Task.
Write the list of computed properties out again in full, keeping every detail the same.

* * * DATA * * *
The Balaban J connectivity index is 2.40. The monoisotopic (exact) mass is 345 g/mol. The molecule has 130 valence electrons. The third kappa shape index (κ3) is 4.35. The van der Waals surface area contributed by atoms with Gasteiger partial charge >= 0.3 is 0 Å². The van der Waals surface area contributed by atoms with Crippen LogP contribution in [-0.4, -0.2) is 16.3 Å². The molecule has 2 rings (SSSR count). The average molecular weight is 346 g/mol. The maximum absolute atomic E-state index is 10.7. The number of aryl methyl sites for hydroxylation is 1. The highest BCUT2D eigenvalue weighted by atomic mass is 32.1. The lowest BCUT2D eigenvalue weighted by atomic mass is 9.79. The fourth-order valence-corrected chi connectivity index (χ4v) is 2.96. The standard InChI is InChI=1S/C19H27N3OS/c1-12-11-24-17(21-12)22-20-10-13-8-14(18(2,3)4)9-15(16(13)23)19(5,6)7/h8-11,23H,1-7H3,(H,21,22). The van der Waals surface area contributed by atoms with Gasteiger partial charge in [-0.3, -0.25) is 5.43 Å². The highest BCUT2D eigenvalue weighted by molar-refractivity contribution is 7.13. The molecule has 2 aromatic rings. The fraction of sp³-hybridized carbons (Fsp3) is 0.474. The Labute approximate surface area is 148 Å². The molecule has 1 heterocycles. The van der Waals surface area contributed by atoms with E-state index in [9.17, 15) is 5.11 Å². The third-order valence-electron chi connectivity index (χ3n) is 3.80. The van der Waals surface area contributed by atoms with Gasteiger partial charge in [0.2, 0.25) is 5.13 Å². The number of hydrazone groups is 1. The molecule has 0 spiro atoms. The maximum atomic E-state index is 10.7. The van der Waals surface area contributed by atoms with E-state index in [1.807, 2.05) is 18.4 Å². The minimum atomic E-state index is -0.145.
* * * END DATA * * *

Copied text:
The Balaban J connectivity index is 2.40. The monoisotopic (exact) mass is 345 g/mol. The molecule has 130 valence electrons. The third kappa shape index (κ3) is 4.35. The van der Waals surface area contributed by atoms with Gasteiger partial charge >= 0.3 is 0 Å². The van der Waals surface area contributed by atoms with Crippen LogP contribution in [-0.4, -0.2) is 16.3 Å². The molecule has 2 rings (SSSR count). The average molecular weight is 346 g/mol. The maximum absolute atomic E-state index is 10.7. The number of aryl methyl sites for hydroxylation is 1. The highest BCUT2D eigenvalue weighted by atomic mass is 32.1. The lowest BCUT2D eigenvalue weighted by atomic mass is 9.79. The fourth-order valence-corrected chi connectivity index (χ4v) is 2.96. The standard InChI is InChI=1S/C19H27N3OS/c1-12-11-24-17(21-12)22-20-10-13-8-14(18(2,3)4)9-15(16(13)23)19(5,6)7/h8-11,23H,1-7H3,(H,21,22). The van der Waals surface area contributed by atoms with Gasteiger partial charge in [-0.3, -0.25) is 5.43 Å². The highest BCUT2D eigenvalue weighted by molar-refractivity contribution is 7.13. The molecule has 2 aromatic rings. The fraction of sp³-hybridized carbons (Fsp3) is 0.474. The Labute approximate surface area is 148 Å². The molecule has 1 heterocycles. The van der Waals surface area contributed by atoms with E-state index in [9.17, 15) is 5.11 Å². The third-order valence-electron chi connectivity index (χ3n) is 3.80. The van der Waals surface area contributed by atoms with Gasteiger partial charge in [0.2, 0.25) is 5.13 Å². The number of hydrazone groups is 1. The molecule has 0 spiro atoms. The maximum atomic E-state index is 10.7. The van der Waals surface area contributed by atoms with E-state index in [1.807, 2.05) is 18.4 Å². The minimum atomic E-state index is -0.145.